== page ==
“’When one is highly alert to language, then nearly everything begs to be a poem.’
Tate tells us that an awareness of language helps us to see the poem in all things, but I would add that an awareness of all things—not just lush farmland in the early summer. but crowded city streets, jarring suburban shopping centers, even those most unpleasant places, like airports—will open us up as writers, and help us to see the story or poem or play or monologue or memoir in everyone and everything” (The Mindful Writer: Noble Truths of the Writing Life by Dinty W. Moore, pp.22-24).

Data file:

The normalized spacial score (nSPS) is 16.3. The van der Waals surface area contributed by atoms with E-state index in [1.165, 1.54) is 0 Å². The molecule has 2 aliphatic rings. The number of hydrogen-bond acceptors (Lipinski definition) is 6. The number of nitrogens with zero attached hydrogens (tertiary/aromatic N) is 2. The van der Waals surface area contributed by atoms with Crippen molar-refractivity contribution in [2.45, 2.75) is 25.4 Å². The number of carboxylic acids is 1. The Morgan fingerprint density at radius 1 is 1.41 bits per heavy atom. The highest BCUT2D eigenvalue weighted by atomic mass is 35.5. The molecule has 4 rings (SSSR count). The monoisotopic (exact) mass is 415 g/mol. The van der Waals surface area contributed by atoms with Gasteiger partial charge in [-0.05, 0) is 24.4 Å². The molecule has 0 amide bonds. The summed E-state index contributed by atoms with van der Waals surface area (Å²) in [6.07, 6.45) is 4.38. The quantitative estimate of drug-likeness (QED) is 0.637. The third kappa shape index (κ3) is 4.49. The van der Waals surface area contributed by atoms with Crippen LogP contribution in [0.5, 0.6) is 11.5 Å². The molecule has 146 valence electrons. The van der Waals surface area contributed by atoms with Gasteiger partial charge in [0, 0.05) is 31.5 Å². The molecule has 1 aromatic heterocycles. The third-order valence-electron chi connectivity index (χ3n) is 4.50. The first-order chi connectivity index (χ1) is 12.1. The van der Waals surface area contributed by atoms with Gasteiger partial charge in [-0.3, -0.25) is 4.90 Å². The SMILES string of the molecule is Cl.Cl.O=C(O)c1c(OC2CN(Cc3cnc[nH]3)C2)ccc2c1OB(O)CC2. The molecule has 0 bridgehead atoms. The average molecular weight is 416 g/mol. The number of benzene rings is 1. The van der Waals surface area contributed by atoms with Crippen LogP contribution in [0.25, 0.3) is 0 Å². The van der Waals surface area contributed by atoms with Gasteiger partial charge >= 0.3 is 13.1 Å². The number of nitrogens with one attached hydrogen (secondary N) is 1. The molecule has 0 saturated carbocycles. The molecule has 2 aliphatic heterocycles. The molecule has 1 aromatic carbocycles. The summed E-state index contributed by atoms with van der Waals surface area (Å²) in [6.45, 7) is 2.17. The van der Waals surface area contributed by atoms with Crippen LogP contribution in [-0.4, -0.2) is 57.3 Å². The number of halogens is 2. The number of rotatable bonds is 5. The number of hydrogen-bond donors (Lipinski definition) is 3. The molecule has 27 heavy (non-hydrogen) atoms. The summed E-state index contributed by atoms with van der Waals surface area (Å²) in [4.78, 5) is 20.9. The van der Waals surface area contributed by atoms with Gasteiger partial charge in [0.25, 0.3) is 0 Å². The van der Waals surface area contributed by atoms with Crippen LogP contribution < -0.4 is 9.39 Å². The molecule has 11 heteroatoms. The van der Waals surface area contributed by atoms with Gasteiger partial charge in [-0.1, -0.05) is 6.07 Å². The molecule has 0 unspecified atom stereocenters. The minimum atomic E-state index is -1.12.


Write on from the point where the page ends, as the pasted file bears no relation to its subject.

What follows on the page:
Whew! That’s one long sentence.
Each Moment a Song
The Tate quote and Moore’s commentary remind me of a scene from August Rush. In the movie, Evan Taylor runs away from an orphanage and goes to New York City. In the crowded downtown chaos, he hears music and feels rhythm in the cacophony. A symphony of sound . . . downtown. Everything begs to be a song.
Each Life a Poem
Each life has a dramatic flair. Everyone’s life begs to be a story. A winding, passionate poem. . . sometimes sung by the birds in the air. While contemplating poems in each moment, a free-form haiku came to me.
leaving no tracks
Photo Credit: Photo by Julie Jordan Scott at Flickr Creative Commons.
Linked with Thought-Provoking Thursday.
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